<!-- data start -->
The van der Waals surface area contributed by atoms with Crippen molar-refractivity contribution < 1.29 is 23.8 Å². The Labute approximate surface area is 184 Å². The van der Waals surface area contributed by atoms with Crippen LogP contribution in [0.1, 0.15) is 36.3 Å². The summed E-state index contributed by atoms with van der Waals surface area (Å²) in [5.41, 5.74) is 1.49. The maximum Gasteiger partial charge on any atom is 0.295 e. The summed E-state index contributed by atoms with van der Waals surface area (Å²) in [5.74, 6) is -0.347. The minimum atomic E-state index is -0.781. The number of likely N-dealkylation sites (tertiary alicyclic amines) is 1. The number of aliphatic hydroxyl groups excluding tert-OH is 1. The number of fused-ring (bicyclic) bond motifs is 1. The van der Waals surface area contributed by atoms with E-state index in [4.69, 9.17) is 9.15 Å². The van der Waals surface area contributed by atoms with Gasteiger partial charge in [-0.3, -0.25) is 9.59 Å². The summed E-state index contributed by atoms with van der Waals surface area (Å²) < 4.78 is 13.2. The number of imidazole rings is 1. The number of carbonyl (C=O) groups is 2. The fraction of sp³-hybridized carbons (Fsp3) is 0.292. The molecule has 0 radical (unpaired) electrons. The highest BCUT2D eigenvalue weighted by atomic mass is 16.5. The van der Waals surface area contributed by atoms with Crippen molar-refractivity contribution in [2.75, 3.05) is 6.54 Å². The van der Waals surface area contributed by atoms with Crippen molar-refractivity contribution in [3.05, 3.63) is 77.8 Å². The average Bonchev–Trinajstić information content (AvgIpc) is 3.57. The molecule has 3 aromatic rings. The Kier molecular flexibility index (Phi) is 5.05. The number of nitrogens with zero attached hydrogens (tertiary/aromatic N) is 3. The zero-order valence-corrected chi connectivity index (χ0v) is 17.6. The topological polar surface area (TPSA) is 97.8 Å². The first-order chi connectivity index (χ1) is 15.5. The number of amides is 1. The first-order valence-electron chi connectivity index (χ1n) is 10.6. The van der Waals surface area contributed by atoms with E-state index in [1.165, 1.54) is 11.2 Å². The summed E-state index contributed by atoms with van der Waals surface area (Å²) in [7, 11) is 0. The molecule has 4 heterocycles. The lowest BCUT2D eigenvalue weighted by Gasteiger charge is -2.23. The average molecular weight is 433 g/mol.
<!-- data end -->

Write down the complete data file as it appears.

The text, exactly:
The van der Waals surface area contributed by atoms with Crippen molar-refractivity contribution < 1.29 is 23.8 Å². The Labute approximate surface area is 184 Å². The van der Waals surface area contributed by atoms with Crippen LogP contribution in [0.1, 0.15) is 36.3 Å². The summed E-state index contributed by atoms with van der Waals surface area (Å²) in [5.41, 5.74) is 1.49. The maximum Gasteiger partial charge on any atom is 0.295 e. The summed E-state index contributed by atoms with van der Waals surface area (Å²) in [5.74, 6) is -0.347. The minimum atomic E-state index is -0.781. The number of likely N-dealkylation sites (tertiary alicyclic amines) is 1. The number of aliphatic hydroxyl groups excluding tert-OH is 1. The number of fused-ring (bicyclic) bond motifs is 1. The van der Waals surface area contributed by atoms with E-state index in [4.69, 9.17) is 9.15 Å². The van der Waals surface area contributed by atoms with Gasteiger partial charge in [-0.3, -0.25) is 9.59 Å². The summed E-state index contributed by atoms with van der Waals surface area (Å²) < 4.78 is 13.2. The number of imidazole rings is 1. The number of carbonyl (C=O) groups is 2. The fraction of sp³-hybridized carbons (Fsp3) is 0.292. The molecule has 0 radical (unpaired) electrons. The highest BCUT2D eigenvalue weighted by atomic mass is 16.5. The van der Waals surface area contributed by atoms with Crippen molar-refractivity contribution in [2.75, 3.05) is 6.54 Å². The van der Waals surface area contributed by atoms with Crippen molar-refractivity contribution in [3.05, 3.63) is 77.8 Å². The average Bonchev–Trinajstić information content (AvgIpc) is 3.57. The molecule has 3 aromatic rings. The Kier molecular flexibility index (Phi) is 5.05. The number of nitrogens with zero attached hydrogens (tertiary/aromatic N) is 3. The zero-order valence-corrected chi connectivity index (χ0v) is 17.6. The topological polar surface area (TPSA) is 97.8 Å². The first-order chi connectivity index (χ1) is 15.5. The number of amides is 1. The first-order valence-electron chi connectivity index (χ1n) is 10.6. The van der Waals surface area contributed by atoms with E-state index in [1.165, 1.54) is 11.2 Å². The summed E-state index contributed by atoms with van der Waals surface area (Å²) in [7, 11) is 0. The molecule has 4 heterocycles. The lowest BCUT2D eigenvalue weighted by Gasteiger charge is -2.23. The average molecular weight is 433 g/mol.